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Borussia Dortmund’s Previous Journeys to the Champions League Final

Borussia Dortmund reached the Champions League final after 11 years in its 3rd appearance. In this article, we review their last two journeys.

Borussia Dortmund surprised many in this season’s UEFA Champions League. They began the competition in the “group of death” alongside PSG, Milan, and Newcastle. Despite most experts and fans counting them out, Edin Terzic’s boys advanced as group winners.

In the knockout stages, they first faced PSV Eindhoven, who would go on to win the Dutch league that season, defeating them 2-0 in Germany after a 1-1 draw in the Netherlands. In the quarter-finals, they played an exciting tie against Atletico Madrid, advancing 5-4 on aggregate. Dortmund’s semi-final opponent was PSG, who were favorites with a star-studded squad including Mbappe. However, Dortmund, led by Mats Hummels’ outstanding performances, won both legs 1-0 to set up a final against Real Madrid.

Photo via REUTERS by Sarah Meyssonnier

Borussia Dortmund’s Past Journeys to the Champions League Final

Borussia Dortmund has reached the UEFA Champions League final twice before this year. The first time was with Ottmar Hitzfeld in 1997, when they beat a powerful Juventus side that was the defending champion. The second time was with Jurgen Klopp in 2013, when they lost to Bayern Munich in a close and exciting match. Let’s take a look at the Dortmund team in those seasons and the paths they took to the final.

1996-1997 Season: Beating the Beasts with Ottmar Hitzfeld

Ottmar Hitzfeld’s Borussia Dortmund had reclaimed the pinnacle of German football after three decades, winning back-to-back Bundesliga titles in the 1994-95 and 1995-96 seasons. Now, they sought to extend their dominance in Germany to the European stage.

Photo via Getty Images

In the 1996-97 season, Dortmund retained their core squad to build on their previous successes. Stefan Klos was the reliable goalkeeper, with Matthias Sammer playing as a libero in a three-man defense. Jürgen Kohler was a mainstay at the back, often partnered by Martin Kree and occasionally by Carsten Wolters.

On the flanks, Stefan Reuter and Jorg Heinrich provided width and contributed significantly to both defense and attack. In central midfield, the dynamic duo of Paulo Sousa and Paul Lambert brought a blend of creativity and destructive power, with Andreas Möller operating as the classic number 10, providing goals and assists.

Up front, Stefan Chapuisat led the line as the main striker, with Karl-Heinz Riedle and Lars Ricken alternating alongside him. On the bench, Dortmund boasted a strong supporting cast, including Rene Schneider, Rene Tretschok, Michael Zorc, Vladimir But, Heiko Herrlich, and Dennis Weiland, who could be called upon to make an impact when needed.

Photo via Thesefootballtimes

Road to the Final

Dortmund was drawn into a group with Atlético Madrid, the reigning La Liga champions, Steaua Bucharest, and Widzew Łódź from Poland. They advanced as the second-place team with 13 points and a goal difference behind Atlético Madrid.

In the quarter-finals, Dortmund faced Auxerre. In the first leg at Westfalen, Dortmund won 3-1 with goals from Riedle, Schneider, and Muller, giving them a comfortable lead in the tie. They also won the second leg in France with a single goal from Lars Ricken, resulting in a 4-1 aggregate victory.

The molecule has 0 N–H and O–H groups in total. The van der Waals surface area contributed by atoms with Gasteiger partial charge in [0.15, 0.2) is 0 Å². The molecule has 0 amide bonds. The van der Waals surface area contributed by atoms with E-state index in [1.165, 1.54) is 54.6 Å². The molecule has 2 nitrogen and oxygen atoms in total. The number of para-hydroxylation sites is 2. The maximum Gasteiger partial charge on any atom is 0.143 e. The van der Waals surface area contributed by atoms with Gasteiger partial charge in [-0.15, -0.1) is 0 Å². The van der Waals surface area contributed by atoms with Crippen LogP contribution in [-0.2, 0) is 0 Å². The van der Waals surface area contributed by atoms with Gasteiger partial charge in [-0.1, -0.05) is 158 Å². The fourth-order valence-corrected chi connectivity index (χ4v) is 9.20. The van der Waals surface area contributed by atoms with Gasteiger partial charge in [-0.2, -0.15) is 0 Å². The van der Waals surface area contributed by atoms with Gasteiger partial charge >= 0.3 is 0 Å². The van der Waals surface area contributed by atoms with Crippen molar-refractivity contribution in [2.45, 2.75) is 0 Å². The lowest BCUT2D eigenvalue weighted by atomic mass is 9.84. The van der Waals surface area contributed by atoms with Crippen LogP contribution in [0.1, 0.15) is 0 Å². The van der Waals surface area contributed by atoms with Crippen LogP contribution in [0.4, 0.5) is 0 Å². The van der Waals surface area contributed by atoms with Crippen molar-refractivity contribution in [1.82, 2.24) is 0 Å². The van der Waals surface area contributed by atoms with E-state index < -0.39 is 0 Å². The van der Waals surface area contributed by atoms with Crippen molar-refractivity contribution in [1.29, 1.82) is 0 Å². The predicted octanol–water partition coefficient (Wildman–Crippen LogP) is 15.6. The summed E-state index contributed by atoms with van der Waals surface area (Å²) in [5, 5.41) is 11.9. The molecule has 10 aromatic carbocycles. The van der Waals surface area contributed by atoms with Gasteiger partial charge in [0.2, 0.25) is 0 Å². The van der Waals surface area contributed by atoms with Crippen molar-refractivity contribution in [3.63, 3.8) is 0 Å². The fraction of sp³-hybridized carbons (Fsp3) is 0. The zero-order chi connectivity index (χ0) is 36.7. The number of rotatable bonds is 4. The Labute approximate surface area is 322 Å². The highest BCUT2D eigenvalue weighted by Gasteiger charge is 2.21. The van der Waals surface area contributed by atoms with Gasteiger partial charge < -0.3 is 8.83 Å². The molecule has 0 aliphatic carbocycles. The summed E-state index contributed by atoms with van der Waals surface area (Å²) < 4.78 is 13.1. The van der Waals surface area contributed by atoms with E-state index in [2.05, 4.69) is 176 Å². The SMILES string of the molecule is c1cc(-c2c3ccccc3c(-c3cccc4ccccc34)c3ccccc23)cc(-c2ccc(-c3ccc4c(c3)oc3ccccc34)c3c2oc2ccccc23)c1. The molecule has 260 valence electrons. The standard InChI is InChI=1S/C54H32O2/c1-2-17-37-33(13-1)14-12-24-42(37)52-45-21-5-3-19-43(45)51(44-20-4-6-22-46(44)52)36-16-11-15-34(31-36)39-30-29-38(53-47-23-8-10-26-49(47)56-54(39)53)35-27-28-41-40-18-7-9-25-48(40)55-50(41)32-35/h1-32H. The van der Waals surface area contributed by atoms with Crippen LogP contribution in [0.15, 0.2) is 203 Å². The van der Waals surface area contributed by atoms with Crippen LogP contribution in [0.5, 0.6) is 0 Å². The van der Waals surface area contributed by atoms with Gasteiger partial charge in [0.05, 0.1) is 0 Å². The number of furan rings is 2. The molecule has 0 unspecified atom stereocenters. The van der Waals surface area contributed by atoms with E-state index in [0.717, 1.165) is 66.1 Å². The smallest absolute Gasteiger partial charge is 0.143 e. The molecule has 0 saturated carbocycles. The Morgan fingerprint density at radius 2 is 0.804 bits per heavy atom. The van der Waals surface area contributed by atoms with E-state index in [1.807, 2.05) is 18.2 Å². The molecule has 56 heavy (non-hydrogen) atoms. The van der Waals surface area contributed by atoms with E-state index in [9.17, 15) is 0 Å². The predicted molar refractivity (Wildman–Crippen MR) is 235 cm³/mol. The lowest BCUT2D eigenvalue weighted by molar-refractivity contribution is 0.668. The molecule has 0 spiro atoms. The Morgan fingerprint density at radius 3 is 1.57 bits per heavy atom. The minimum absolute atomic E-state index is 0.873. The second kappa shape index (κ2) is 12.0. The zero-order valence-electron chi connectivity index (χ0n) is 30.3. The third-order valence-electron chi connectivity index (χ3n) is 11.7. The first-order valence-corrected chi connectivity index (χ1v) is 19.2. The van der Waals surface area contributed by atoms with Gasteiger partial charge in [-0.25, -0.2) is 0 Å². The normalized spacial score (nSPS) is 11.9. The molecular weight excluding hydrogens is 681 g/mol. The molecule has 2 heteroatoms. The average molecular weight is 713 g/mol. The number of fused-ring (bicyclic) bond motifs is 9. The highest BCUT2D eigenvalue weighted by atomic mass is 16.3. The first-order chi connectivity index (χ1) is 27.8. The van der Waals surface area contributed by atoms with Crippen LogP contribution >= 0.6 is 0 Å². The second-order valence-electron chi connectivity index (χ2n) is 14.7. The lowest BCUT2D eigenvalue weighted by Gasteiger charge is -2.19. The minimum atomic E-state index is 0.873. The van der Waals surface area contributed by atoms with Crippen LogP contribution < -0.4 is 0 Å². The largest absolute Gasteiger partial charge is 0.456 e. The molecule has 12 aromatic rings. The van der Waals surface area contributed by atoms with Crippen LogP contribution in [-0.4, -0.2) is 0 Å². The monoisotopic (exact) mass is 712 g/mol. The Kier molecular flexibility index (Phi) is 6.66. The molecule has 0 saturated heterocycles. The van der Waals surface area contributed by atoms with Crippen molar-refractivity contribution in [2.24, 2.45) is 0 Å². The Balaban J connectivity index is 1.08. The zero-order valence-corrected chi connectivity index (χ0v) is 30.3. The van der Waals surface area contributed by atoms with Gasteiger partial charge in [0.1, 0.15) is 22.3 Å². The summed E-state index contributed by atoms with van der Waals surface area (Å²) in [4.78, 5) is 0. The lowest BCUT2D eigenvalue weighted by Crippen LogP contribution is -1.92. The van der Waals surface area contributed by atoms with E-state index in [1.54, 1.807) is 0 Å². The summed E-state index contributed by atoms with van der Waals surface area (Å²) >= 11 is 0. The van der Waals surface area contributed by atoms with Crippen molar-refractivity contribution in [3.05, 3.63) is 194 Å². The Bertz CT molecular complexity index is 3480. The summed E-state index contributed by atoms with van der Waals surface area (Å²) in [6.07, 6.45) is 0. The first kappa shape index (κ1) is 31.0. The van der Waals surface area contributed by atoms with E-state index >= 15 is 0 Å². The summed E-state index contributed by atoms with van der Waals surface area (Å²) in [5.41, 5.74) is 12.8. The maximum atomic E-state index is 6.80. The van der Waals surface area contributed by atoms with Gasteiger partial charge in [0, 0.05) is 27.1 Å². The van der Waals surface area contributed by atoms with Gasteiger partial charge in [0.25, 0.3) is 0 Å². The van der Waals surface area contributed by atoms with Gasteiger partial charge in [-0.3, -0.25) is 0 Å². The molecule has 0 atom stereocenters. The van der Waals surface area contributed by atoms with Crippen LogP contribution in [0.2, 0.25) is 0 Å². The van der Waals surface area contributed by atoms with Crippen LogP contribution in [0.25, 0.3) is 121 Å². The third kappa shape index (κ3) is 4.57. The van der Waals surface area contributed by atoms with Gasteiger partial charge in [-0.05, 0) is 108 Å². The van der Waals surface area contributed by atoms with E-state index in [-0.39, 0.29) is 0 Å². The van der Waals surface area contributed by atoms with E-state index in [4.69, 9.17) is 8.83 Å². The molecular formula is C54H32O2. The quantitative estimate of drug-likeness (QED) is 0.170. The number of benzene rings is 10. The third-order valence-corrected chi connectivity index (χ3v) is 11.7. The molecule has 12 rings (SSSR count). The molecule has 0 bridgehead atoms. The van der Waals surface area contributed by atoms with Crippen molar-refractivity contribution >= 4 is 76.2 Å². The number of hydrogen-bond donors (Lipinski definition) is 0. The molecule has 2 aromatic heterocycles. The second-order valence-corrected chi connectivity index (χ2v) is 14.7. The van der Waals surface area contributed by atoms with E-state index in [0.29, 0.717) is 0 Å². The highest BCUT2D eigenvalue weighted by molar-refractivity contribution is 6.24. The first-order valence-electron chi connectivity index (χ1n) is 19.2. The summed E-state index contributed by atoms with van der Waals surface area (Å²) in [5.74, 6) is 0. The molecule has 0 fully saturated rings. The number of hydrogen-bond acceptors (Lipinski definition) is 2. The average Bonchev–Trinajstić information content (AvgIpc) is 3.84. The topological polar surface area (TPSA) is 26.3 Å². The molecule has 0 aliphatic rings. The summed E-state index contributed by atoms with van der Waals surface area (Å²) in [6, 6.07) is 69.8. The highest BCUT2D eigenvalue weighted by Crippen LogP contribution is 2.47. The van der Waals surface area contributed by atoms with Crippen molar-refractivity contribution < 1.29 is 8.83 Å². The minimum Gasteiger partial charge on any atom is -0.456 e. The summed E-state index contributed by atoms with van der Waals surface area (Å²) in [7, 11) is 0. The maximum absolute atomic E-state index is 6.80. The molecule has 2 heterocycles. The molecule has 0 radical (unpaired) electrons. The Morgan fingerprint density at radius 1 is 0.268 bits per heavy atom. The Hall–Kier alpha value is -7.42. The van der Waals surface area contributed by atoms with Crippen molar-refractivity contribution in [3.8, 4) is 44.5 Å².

In the semi-finals, their opponent was Manchester United, who, alongside Juventus, was considered one of the favorites to win the Champions League. At Westfalen, the Black and Yellows emerged victorious with a 76th-minute goal from René Tretschok. In the second leg at Old Trafford, Lars Ricken put Dortmund ahead in the 7th minute, meaning United needed three goals to advance to the final. However, Dortmund’s resilient defense held firm, and the game ended without any further goals.

Dortmund reached the Champions League final for the first time in their history. They faced Juventus, the defending champions who were at the peak of their powers and considered the best team in Europe at that moment. However, the fact that Dortmund had not conceded a goal in 180 minutes against United gave Ottmar Hitzfeld and his team a boost in confidence.

The Final in Berlin

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These two teams had previously faced off in the 1993 UEFA Cup Final, with Juventus claiming a 6-1 aggregate victory. Jürgen Kohler and Andreas Möller, who played for Dortmund in this Champions League final, were on the Juventus side in that earlier encounter. Additionally, Paulo Sousa and Stefan Reuter, part of the current Dortmund squad, had also played for Juventus. This tactical advantage played into Dortmund’s hands, and they made good use of it. Furthermore, the final was held at the Olympiastadion in Berlin, a venue Dortmund was more familiar with.

Juventus started the game stronger, but Dortmund made it difficult for Marcello Lippi’s men by closing down spaces effectively. Against the run of play, Dortmund took the lead in the 29th minute through a precise shot from Karl-Heinz Riedle, who latched onto a cross from Paul Lambert inside the six-yard box. Just five minutes later, Dortmund extended their lead from a corner, with Riedle heading in a cross from Andreas Möller. Surprisingly and against all odds, the first half ended with the Germans leading 2-0.

In the second half, Alessandro Del Piero, who had started on the bench due to injury, came on and pulled one back for Juventus in the 66th minute with a stunning backheel finish. However, the real drama unfolded just six minutes later. Lars Ricken, who had come on for Chapuisat, scored with his first touch, beating the advancing Angelo Peruzzi to dampen Juventus’ hopes of a comeback. It was the fastest goal ever scored by a substitute in a Champions League final. The memorable final ended 3-1, and Dortmund lifted the Champions League trophy for the first time in their history.

Photo via SkySports

The Aftermath

This final would go down in history as one of the most tactical matches in Champions League history, with Ottmar Hitzfeld’s strategy of using Paul Lambert to limit Zinedine Zidane’s influence being taught in coaching courses.